benchmark

Peter Otten __peter__ at web.de
Mon Aug 11 18:46:13 CEST 2008


Kris Kennaway wrote:

> Peter Otten wrote:
>> M8R-n7vorv at mailinator.com wrote:
>> 
>>> On Aug 10, 10:10 pm, Kris Kennaway <k... at FreeBSD.org> wrote:
>>>> jlist wrote:
>>>>> I think what makes more sense is to compare the code one most
>>>>> typically writes. In my case, I always use range() and never use
>>>>> psyco. But I guess for most of my work with Python performance hasn't
>>>>> been a issue. I haven't got to write any large systems with Python
>>>>> yet, where performance starts to matter.
>>>> Hopefully when you do you will improve your programming practices to
>>>> not make poor choices - there are few excuses for not using xrange ;)
>>>>
>>>> Kris
>>> And can you shed some light on how that relates with one of the zens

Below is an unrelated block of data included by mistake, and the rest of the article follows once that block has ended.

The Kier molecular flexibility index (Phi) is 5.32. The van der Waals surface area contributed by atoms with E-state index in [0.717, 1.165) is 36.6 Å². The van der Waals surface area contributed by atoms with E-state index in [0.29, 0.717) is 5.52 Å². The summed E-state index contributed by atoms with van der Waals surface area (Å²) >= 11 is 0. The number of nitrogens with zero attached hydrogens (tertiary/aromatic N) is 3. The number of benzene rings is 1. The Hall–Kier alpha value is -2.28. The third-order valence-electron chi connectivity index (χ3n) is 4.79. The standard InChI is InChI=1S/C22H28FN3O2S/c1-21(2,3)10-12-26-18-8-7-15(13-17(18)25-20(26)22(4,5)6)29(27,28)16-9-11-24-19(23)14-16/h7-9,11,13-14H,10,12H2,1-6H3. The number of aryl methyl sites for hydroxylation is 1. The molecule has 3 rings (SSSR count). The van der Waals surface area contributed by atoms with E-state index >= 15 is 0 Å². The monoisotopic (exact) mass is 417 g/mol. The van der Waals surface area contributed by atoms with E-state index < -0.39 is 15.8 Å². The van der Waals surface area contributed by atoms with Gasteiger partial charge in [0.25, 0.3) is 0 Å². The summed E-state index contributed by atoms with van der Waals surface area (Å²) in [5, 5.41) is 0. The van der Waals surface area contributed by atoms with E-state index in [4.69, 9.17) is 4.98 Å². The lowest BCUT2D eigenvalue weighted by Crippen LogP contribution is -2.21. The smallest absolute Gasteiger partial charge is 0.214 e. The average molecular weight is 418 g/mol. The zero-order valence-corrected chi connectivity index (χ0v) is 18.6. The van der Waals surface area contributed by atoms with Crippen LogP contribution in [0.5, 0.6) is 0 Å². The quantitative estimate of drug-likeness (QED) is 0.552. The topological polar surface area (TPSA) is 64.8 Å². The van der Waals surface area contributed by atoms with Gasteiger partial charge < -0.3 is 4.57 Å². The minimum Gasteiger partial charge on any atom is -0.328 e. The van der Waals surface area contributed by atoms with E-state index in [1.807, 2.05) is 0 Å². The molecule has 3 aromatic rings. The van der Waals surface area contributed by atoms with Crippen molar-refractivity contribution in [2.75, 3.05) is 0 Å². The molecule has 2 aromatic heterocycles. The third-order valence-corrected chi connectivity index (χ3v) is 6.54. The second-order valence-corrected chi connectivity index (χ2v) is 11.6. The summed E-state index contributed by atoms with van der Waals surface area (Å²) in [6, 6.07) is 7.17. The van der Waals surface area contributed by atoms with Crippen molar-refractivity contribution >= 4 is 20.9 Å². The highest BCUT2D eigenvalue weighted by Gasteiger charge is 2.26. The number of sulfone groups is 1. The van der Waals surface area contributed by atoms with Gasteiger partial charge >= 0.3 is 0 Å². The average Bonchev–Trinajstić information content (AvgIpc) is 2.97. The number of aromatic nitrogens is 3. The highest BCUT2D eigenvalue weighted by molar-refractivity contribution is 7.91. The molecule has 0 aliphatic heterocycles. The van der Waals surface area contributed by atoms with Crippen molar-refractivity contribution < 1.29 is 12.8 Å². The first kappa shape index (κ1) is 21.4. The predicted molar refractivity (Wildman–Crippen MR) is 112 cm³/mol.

>>> of python ?
>>>
>>> There should be one-- and preferably only one --obvious way to do it.
>> 
>> For the record, the impact of range() versus xrange() is negligable -- on
>> my machine the xrange() variant even runs a tad slower. So it's not clear
>> whether Kris actually knows what he's doing.
> 
> You are only thinking in terms of execution speed.  

Yes, because my remark was made in the context of the particular benchmark
supposed to be the topic of this thread.

> Now think about memory use.  

Now you are moving the goal posts, But still, try to increase the chain
length. I guess you'll find that the impact of range() -- in
Chain.__init__() at least -- on the memory footprint is also negligable
because the Person objects consume much more memory than the tempory list.

> Using iterators instead of constructing lists is something 
> that needs to permeate your thinking about python or you will forever be
> writing code that wastes memory, sometimes to a large extent.

I like and use an iterator/generator/itertools-based idiom myself, but
for "small" sequences lists are quite competitive, and the notion of what a
small list might be is constantly growing.

In general I think that if you want to promote a particular coding style you
should pick an example where you can demonstrate actual benefits.

Peter



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